By John Wallace, MD
President of IEPC
The No Surprises Act (NSA) was signed into law Dec. 27, 2020, by the President, as part of the $1.4 trillion Consolidated Appropriations Act, after years of negotiations. The surprise after NSA was passed was legal action against NSA as well as a surprise attack in cutting physician reimbursement.
When the NSA was passed, regulations were promulgated by the Department of Health and Human Services to implement the law, and which attempted to establish a Qualified Payment Amount (QPA) in stark contrast to the one established by the statute as passed by Congress. Six Lawsuits were filed against the Tri Departments of HHS, Labor and Treasury, the first filed by the Texas Medical Association and Dr. Adam Corley in Tyler Texas on October 28, 2021. They contended that the NSA interim rule was inconsistent with the law and that statutory provisions required that the Independent Dispute Resolution (IDR) “shall consider” additional factors for QPA other than “median in network rates” regarding payment decisions for physician services. The suit further contended that the QPA Presumptive Policy should be vacated, and that the Tri Departments violated the Administrative Procedure Act (APA) in issuing an interim final rule prematurely without a Notice of Proposed Rule Making (NPRM) with a 60-day comment period before issuing the final rule.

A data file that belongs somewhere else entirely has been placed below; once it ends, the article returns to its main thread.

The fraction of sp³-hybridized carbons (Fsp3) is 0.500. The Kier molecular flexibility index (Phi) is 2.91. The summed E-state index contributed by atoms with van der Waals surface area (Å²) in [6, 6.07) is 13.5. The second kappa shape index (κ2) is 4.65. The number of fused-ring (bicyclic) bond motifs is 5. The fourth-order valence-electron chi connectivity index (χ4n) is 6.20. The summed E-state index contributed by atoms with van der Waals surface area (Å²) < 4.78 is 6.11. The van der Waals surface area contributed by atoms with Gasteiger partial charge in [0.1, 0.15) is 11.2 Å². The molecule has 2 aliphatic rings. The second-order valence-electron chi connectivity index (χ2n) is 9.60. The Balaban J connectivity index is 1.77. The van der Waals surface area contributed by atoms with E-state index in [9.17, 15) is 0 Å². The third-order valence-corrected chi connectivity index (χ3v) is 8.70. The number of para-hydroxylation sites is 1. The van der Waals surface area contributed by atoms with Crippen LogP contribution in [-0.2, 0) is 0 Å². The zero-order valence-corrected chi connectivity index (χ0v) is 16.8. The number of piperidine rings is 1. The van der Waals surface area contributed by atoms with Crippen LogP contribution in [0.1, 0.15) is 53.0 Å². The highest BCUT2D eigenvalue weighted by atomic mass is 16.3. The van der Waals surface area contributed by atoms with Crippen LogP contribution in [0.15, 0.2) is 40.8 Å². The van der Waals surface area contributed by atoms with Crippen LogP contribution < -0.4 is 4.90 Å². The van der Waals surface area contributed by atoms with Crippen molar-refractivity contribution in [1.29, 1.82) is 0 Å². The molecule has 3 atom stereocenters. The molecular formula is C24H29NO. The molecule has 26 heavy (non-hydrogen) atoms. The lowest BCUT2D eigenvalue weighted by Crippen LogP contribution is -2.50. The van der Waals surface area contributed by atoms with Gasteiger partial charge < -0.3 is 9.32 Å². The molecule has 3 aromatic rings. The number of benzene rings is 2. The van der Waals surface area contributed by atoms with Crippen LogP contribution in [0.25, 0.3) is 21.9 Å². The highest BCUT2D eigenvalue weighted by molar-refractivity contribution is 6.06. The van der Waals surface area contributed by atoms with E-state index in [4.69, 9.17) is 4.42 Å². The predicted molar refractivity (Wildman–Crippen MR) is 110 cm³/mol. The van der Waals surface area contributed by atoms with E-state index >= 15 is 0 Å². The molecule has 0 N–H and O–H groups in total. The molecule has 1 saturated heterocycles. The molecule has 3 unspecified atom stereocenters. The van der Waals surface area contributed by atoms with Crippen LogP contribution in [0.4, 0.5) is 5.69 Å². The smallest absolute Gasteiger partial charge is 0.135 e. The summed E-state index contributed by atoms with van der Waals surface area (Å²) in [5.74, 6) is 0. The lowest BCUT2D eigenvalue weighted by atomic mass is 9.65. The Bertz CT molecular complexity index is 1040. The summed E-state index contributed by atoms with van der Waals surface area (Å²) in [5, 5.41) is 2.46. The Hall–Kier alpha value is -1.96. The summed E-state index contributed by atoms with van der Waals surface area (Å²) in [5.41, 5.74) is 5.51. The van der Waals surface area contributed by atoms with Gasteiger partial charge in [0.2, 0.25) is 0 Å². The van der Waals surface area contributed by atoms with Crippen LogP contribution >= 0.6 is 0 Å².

Similar contentions and lawsuits were filed by Air Ambulance Association, AMA and AHA filed suit in DC federal court. ACEP/ACR/ASA filed in Chicago Federal Court. Georgia ACEP and the Medical Association of Georgia filed in Atlanta Federal Court. A similar case was filed in New York Federal Court.
The positive verdict came out on February 23, 2022, at Texas Federal Court in favor of the Plaintiffs which vacated the September Interim Final Rule and returned the case back to the Tri Departments for corrections. CMS on 2/28/22 withdrew guidance documents based on the September rule that were invalidated by the Texas Federal Court.
In some states, health plans have cut physician payment rates by 20-30% to re-negotiate contracted rates. They set their own arbitrary payment rates.
ER Groups need to monitor health plans compliance with NSA and how Out Of Network (OON) payments compare with pre-NSA OON payments and submit 30-day notice of negotiation for cases that qualify for Federal Independent Dispute Resolution (IDR).
As of January 2023, the Health Plans must publicize in and out of network allowable rates, which will help minimize their unilateral and arbitrary payment of what they think emergency physicians are worth.
What can emergency doctors do to fight against pay cuts from the NSA? Data.
Data is power. Emergency physician hope to document the disparity between claims payment before and after NSA. Contact your billing company and request data for the QPA project. Here is sample language: “I am writing to authorize (fill in the name of the independent RCM or internal RCM function of the hospital) to produce and report (fill in group name) data and complete the spreadsheet for the QPA Reporting Project.” Since there is no PHI included, there is no need for secure transmittal. Send the completed survey templates with the name of your practice (Excel spreadsheets) to ACEP/ EDPMA consultant, Greg Hufstetler, at email@example.com.
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